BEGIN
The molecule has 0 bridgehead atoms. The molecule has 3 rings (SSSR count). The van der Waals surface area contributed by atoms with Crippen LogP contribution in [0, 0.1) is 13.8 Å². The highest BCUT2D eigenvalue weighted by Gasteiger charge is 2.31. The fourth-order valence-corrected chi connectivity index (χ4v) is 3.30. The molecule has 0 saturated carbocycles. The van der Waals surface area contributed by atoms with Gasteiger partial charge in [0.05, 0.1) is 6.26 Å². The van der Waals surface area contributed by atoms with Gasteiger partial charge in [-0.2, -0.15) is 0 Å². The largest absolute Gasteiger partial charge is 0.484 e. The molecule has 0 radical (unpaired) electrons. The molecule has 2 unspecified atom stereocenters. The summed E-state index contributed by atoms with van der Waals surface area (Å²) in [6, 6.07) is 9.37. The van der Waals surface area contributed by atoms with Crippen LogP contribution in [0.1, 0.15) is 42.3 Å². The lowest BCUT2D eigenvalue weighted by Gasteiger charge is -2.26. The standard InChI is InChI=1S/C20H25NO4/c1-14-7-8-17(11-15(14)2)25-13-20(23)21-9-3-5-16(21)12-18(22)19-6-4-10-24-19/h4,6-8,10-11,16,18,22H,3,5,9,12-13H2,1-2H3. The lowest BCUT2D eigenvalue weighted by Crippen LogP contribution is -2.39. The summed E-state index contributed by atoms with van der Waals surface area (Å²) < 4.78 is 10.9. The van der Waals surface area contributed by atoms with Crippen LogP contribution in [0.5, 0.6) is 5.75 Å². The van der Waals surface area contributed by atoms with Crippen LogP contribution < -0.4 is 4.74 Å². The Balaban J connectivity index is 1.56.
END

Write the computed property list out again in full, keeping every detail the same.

The molecule has 0 bridgehead atoms. The molecule has 3 rings (SSSR count). The van der Waals surface area contributed by atoms with Crippen LogP contribution in [0, 0.1) is 13.8 Å². The highest BCUT2D eigenvalue weighted by Gasteiger charge is 2.31. The fourth-order valence-corrected chi connectivity index (χ4v) is 3.30. The molecule has 0 saturated carbocycles. The van der Waals surface area contributed by atoms with Gasteiger partial charge in [0.05, 0.1) is 6.26 Å². The van der Waals surface area contributed by atoms with Gasteiger partial charge in [-0.2, -0.15) is 0 Å². The largest absolute Gasteiger partial charge is 0.484 e. The molecule has 0 radical (unpaired) electrons. The molecule has 2 unspecified atom stereocenters. The summed E-state index contributed by atoms with van der Waals surface area (Å²) in [6, 6.07) is 9.37. The van der Waals surface area contributed by atoms with Crippen LogP contribution in [0.1, 0.15) is 42.3 Å². The lowest BCUT2D eigenvalue weighted by Gasteiger charge is -2.26. The standard InChI is InChI=1S/C20H25NO4/c1-14-7-8-17(11-15(14)2)25-13-20(23)21-9-3-5-16(21)12-18(22)19-6-4-10-24-19/h4,6-8,10-11,16,18,22H,3,5,9,12-13H2,1-2H3. The lowest BCUT2D eigenvalue weighted by Crippen LogP contribution is -2.39. The summed E-state index contributed by atoms with van der Waals surface area (Å²) < 4.78 is 10.9. The van der Waals surface area contributed by atoms with Crippen LogP contribution in [0.5, 0.6) is 5.75 Å². The van der Waals surface area contributed by atoms with Crippen LogP contribution < -0.4 is 4.74 Å². The Balaban J connectivity index is 1.56.